Last Modified: Wednesday, May 23, 2012 4:57 PM
BATON ROUGE — Louisiana school boards and teacher unions lost an effort here Tuesday to derail the $3.4 billion Minimum Foundation Program formula for fiscal 2012-13 that allocates state education funds to local boards.
The House Education Committee voted unanimously to send the bill to the House floor for debate and final action. The Senate approved the formula 26-10 on Monday.
Committee approval came despite local boards’ concerns the use of public funds at nonpublic schools creates financial shortages at the local level. The MFP for the first time uses state and local funds for Gov. Bobby Jindal’s Student Scholarships for Educational Excellence program, which critics call student vouchers.
The MFP for the fourth-straight year remains unchanged. It had previously been increased annually by 2.75 percent. Local school board officials said increases in health care and other benefits have to be absorbed by local taxpayers when the MFP isn’t increased.
Sen. Conrad Appel, R-Metairie, is sponsor of the MFP resolution. He is chairman of the Senate Education Committee. He said Louisiana is fortunate to keep its funding at the current level when many other states have had to cut those funds.
Charles Riddle, district attorney of Avoyelles Parish, spoke against approval of the MFP. He said he represents the Avoyelles Parish School Board and the vouchers are going to cost the board $800,000 in annual revenues.
Riddle said Avoyelles is one of five parishes under desegregation orders, and the loss of those funds will cause problems with the federal court system that is enforcing those orders.
The five parishes are facing unintended consequences, he said, and the committee should reject the MFP rather than affect the desegregation process.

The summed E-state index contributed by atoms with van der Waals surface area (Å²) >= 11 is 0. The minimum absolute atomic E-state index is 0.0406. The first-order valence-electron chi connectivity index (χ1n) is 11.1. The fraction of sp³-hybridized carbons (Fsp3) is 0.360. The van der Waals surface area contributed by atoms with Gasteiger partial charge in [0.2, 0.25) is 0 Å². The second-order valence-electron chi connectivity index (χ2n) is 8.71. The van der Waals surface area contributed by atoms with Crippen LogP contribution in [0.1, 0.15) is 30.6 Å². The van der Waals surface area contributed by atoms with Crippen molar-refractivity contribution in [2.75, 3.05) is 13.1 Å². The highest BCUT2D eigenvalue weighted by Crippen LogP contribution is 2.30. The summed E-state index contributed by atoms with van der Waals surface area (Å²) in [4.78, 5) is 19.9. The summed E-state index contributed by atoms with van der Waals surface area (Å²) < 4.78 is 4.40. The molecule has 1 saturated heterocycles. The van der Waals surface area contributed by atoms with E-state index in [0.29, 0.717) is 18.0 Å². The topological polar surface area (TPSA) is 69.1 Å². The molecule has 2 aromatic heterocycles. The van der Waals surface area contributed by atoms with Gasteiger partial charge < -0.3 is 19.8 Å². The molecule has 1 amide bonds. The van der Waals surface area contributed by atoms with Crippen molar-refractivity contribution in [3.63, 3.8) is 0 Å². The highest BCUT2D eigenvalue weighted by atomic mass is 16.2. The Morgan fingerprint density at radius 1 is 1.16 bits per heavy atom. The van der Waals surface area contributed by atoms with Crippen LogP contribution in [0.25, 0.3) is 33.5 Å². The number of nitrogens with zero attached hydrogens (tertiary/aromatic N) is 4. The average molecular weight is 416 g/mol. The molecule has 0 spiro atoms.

Dwayne Lemoine, superintendent of the Avoyelles school system, said it has 6,000 students and the parish poverty level is at 86 percent. He talked about its old buildings, one of which survived the Great Flood of 1927.
The system had to borrow $5 million to improve its facilities and is a “D” school district, Lemoine said.
“Vouchers won’t benefit our students,” he said. “They won’t have school choice.” He was referring to the often-stated purpose of the governor’s school choice program.
Also speaking against approval of the MFP were local school board officials and leaders of the Louisiana Federation of Teachers.
Gary Reed, a legislative consultant for the Louisiana School Boards Association, said the use of public funds at nonpublic schools creates constitutional and church vs. state issues.
Steve Monaghan, president of the LFT, said the MFP resolution was rushed through the process and its rejection wouldn’t create any problems. He said there is time for the formula to be reworked by the state Board of Elementary and Secondary Education.
The state Constitution clearly mandates throughout that public funds should be used for public education, he said. Vouchers in use in New Orleans were financed through state appropriations, he said.
Monaghan said the issue will be decided in the courts. He talked about promoters constantly saying “money should follow the student.”
“That needs to be questioned,” he said.
Legislation trimming the number of extended sick days for public school teachers was approved by the House Education Committee.
Senate Bill 494 by Sen. Conrad Appel, R-Metairie, also reduces the salary percentage paid during extended sick leave and makes changes for sabbatical leave. He said the measure leaves the final decision with local school boards, calling it permissive legislation.
The committee, with an 11-5 vote, rejected an effort to kill the bill, which was reported favorable without objection. The bill goes to the House floor. The Senate earlier approved the measure 28-8.
Current law requires local school boards to permit teachers, school bus operators and other school employees to take a maximum of 90 days of extended sick leave in each six-year period. It can be used for personal illness or illness of an immediate family member when the employee has no remaining regular sick leave.
During such leave, those employees are paid 65 percent of the salary they were receiving when the sick leave began.
Appel’s bill reduces the 90-day extended sick leave period to 45 days and reduces the salary to 50 percent.
Current law says extended leave is granted when medically necessary for the employee or the immediate family member. The proposed law says the leave has to be a “medical necessity” for the employee to be absent for at least 10 consecutive work days.